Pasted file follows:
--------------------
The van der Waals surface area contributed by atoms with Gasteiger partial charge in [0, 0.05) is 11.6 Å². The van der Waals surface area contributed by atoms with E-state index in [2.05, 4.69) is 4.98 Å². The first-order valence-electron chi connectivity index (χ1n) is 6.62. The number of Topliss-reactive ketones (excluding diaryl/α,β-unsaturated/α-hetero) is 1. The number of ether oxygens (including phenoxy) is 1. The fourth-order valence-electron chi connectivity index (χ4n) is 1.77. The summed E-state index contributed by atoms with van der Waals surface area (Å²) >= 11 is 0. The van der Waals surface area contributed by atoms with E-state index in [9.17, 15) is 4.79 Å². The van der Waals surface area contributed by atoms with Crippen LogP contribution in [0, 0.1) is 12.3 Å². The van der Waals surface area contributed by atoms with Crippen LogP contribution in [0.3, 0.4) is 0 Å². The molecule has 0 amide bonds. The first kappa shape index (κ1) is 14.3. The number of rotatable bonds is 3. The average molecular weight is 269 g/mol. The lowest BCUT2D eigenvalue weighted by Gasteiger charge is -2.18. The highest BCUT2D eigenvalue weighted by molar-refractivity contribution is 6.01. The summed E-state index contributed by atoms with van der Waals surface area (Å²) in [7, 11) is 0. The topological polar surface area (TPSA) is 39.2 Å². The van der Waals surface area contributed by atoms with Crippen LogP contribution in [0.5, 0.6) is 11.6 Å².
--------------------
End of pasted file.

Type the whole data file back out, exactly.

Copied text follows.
The van der Waals surface area contributed by atoms with Gasteiger partial charge in [0, 0.05) is 11.6 Å². The van der Waals surface area contributed by atoms with E-state index in [2.05, 4.69) is 4.98 Å². The first-order valence-electron chi connectivity index (χ1n) is 6.62. The number of Topliss-reactive ketones (excluding diaryl/α,β-unsaturated/α-hetero) is 1. The number of ether oxygens (including phenoxy) is 1. The fourth-order valence-electron chi connectivity index (χ4n) is 1.77. The summed E-state index contributed by atoms with van der Waals surface area (Å²) >= 11 is 0. The van der Waals surface area contributed by atoms with E-state index in [9.17, 15) is 4.79 Å². The van der Waals surface area contributed by atoms with Crippen LogP contribution in [0, 0.1) is 12.3 Å². The van der Waals surface area contributed by atoms with Crippen LogP contribution in [0.3, 0.4) is 0 Å². The molecule has 0 amide bonds. The first kappa shape index (κ1) is 14.3. The number of rotatable bonds is 3. The average molecular weight is 269 g/mol. The lowest BCUT2D eigenvalue weighted by Gasteiger charge is -2.18. The highest BCUT2D eigenvalue weighted by molar-refractivity contribution is 6.01. The summed E-state index contributed by atoms with van der Waals surface area (Å²) in [7, 11) is 0. The topological polar surface area (TPSA) is 39.2 Å². The van der Waals surface area contributed by atoms with Crippen LogP contribution in [0.5, 0.6) is 11.6 Å².